distant voices | Mom
ride waves of morning air
Today is the anniversary of my mother’s birthday. Born in 1921, she died in 1999. Today would have been her 97th birthday. Though I’ve done a lot of work on my relationship with her, I’m still finding words to describe the impact she had on my life.
My mother’s main task in life was to raise four daughters and to be unquestioningly obedient to one husband. Though not in that order. For most of her life, loyalty to him came first, not her daughters.
In her last years of life, for reasons I don’t understand, something clicked on for her. More than once she became unusually feisty with Dad, letting him know (with witnesses present) exactly where he stood and didn’t stand with her. She didn’t shut him out completely. She did, however, shut him out and down on more than one occasion. As though she’d reached her last straw.
It’s difficult to imagine Mom as a role model for me in my marriage to D. I don’t have memories of her being particularly affectionate with my father (or with me). Obedient? Absolutely. Quiet and industrious? Absolutely. On his side when he was discouraged? Absolutely. Modest and unassuming? Absolutely.
But not an equal partner given to overt affection. No matter how you describe it. When she married Dad in 1942, she abandoned huge pieces of her one-and-only life. It was part of the deal.
Today I applaud and love her for her courage, persistence, creativity, love of making music, intelligence, resourcefulness, and ability to run circles around my father intellectually without putting herself at risk. She was a survivor whose physical voice and body were impaired by polio from the time she was 28 years old. Yet she rode the waves and storms of life gracefully until she just couldn’t do it anymore.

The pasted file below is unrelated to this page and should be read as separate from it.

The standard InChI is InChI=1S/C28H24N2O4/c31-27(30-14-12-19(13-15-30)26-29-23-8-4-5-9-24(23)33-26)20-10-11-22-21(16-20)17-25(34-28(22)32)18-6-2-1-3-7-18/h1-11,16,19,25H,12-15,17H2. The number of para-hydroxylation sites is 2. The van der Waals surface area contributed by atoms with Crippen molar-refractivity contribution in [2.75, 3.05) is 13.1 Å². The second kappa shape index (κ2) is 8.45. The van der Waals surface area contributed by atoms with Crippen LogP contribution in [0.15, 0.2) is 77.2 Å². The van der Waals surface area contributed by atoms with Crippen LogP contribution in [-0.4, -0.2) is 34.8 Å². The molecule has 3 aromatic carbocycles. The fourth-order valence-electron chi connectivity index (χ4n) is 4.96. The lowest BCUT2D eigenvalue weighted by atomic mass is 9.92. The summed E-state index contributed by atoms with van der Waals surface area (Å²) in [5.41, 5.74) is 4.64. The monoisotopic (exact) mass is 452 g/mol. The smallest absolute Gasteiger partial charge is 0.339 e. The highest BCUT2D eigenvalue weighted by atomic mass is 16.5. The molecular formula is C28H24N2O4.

My one huge regret is that she didn’t advocate on my behalf, or question my father’s beatings of me. I know she knew. Everyone in the house knew. Perhaps she also knew what that would mean for her, and the cost was too high to bear. The lives of women are fraught with life-endangering choices. She made hers, and to her credit, never stopped loving me, even though she didn’t know how to come to my defense.
If she were here today, I, ever the introvert, would take her for a lovely stroll in her wheelchair around our neighborhood, and let her meet and greet some of my wonderfully extroverted neighbors. Then we would go through the neighborhood park, enjoying this lovely summer day together, listening to the birds, and meeting and greeting every friendly dog along the way. Plus their owners, of course.
And I would hug her close, giving her what I can.
©Elouise Renich Fraser, 12 July 2018
Photo found at mybrownnewfies.com